This paper looks at the economic behavior of suppliers under different ISO9000 standards, especially that of ISO9001 and ISO9002. Considering the information asymmetry, given the same quality provided, the cost-reducing efforts of the ISO9001 SUPPLIER and ISO9002 SUPPLIER under a fixed, cost-plus contract are investigated. The result shows that the cost-reducing effort of the ISO9002 SUPPLIER is in line with the main manufacturer's expectations while the ISO9001 SUPPLIER is able to keep some of the information rent and exerts less effort. The bargaining power of the ISO9001 SUPPLIER is also stronger relative to that of the ISO9002 SUPPLIER. It is consistent with the degree of information asymmetry residing in the contracting parties. This paper also derives an optimal contract and procurement policy based on a simple institutional setting. The optimal cost-plus contract is obtained and its components are deciphered. The drivers behind the supplier's cost-reducing effort are also studied. Outsourcing is the strategic use of outside resources to perform activities traditionally handled by internal staff and resources. It has been practiced for years, but the recent surge in excitement and growth is likely to result from changes in the competitive marketplace, which force the companies to take a hard look at their core competencies and form a closer alliance with their suppliers to help reduce costs and improve services. Supply chain management, as part of the enterprise resource planning (ERP) paradigm, becomes critical for survival. The success of the Japanese auto makers has generated significant interest for researchers to look into many aspects of the Japanese style of management. On operational side, important concepts in Japanese production system such as kanban system, zero inventory, and just-in-time have been formalized and heavily studied (e.g., Monden, 1983; Hall & Hall, 1984). This development has also ignited research in analyzing the impact of setup cost reduction on production planning (e.g., Porteus, 1985; Zangwill, 1987). When US manufacturers encountered difficulties in implementing kanban or just-in-time system, researchers began to study the behavioral side of the Japanese system, especially corporate culture such as business groups and keiretsu, lifetime employment, and team work (e.g., Hutchins, 1986; Abegglen & Stalk, 1985; Imai, 1986). However, when it comes to one of the building blocks of the Japanese auto industry - the suppliers, the incentive issues as applied to the relationship between the assembler and its suppliers receive little attention. One major reason is that the data itself is difficult to come by. Researchers are not able to get a hold of the details of contract negotiations and the finalized version of the contract itself. Even if they are familiar with the operations, the research methodology used is based on caseby- case, descriptive field study, which is difficult to generalize. Second, even written contracts sometimes are vague. Informal, implicit agreements constitute a large portion of these blackbox elements. Third, most researchers in this area come from disciplines such as operations research, industrial engineering, management science and organizational behavior which usually regard such supplier relationship as being smooth, thereby assuming away the incentive problems. Economists are indeed interested in optimal incentive schemes. However, their derivations are usually done without taking into account what practice dictates, a criticism rightfully advanced by Arrow (1985, 48). Asanuma (1985a, 1989) has conducted extensive field studies in the Japanese auto industry. Three sources of components were identified. They are (1) design approved (DA), where the supplier provides both the manufacturing capability and technical know-how for the design approved by the assembler; (2) design supplied (DS), where the assembler provides the technical drawings and the supplier provides only the manufacturing capability; and (3) off the shelf (OS) for standard components. In the realm of supply chain management, the assembler is most interested in the first two sources, which will be called ISO9001 SUPPLIER and ISO9002 SUPPLIER in this paper for generality. This paper tries to elicit and contrast the cost-reducing efforts of the ISO9002 SUPPLIER and ISO9001 SUPPLIER given a fixed, cost-plus contract. Reducing and controlling operating costs is listed as the top reason companies outsource. As the practice of target costing spreads rapidly, the assembler has every intention of "... transmit[ting] the competitive reality faced by the firm to its suppliers." (Cooper & Slagmulder, 1997, 14) How the suppliers react to the assembler's demand and whether there is any difference among suppliers become interesting issues. In addition, this research derives an optimal contract and procurement policy based on a simple institutional setting in order to address the incentive issues involved in observed Japanese practice of adopting linear contracts (Asanuma, 1985a) in such relationships. The remainder of the paper is organized as follows. The next section provides literature review on related issues. This is followed by an analysis of the supplier behavior given a fixed, cost-plus contract, as well as the derivation of the optimal procurement policy. The last section concludes the paper.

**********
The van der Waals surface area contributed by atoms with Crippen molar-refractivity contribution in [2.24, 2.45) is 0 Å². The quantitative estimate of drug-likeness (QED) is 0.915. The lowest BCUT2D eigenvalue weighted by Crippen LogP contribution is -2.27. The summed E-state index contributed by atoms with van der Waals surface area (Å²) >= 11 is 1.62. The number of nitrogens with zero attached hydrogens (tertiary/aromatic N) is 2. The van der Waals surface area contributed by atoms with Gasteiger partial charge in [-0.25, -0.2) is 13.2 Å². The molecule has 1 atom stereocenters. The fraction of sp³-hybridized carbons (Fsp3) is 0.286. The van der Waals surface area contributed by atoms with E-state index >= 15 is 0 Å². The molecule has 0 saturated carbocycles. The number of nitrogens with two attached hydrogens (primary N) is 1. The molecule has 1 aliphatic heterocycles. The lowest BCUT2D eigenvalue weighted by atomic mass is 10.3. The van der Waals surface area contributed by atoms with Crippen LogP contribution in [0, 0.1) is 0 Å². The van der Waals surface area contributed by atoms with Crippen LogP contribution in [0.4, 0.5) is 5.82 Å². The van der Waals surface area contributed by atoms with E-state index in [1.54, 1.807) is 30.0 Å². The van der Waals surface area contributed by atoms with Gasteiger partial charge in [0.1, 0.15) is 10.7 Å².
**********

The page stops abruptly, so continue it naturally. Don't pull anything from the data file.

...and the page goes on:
|Number of pages||18|
|Journal||Journal of Economics and Economic Education Research|
|Publication status||Published - 31 Dec 2013|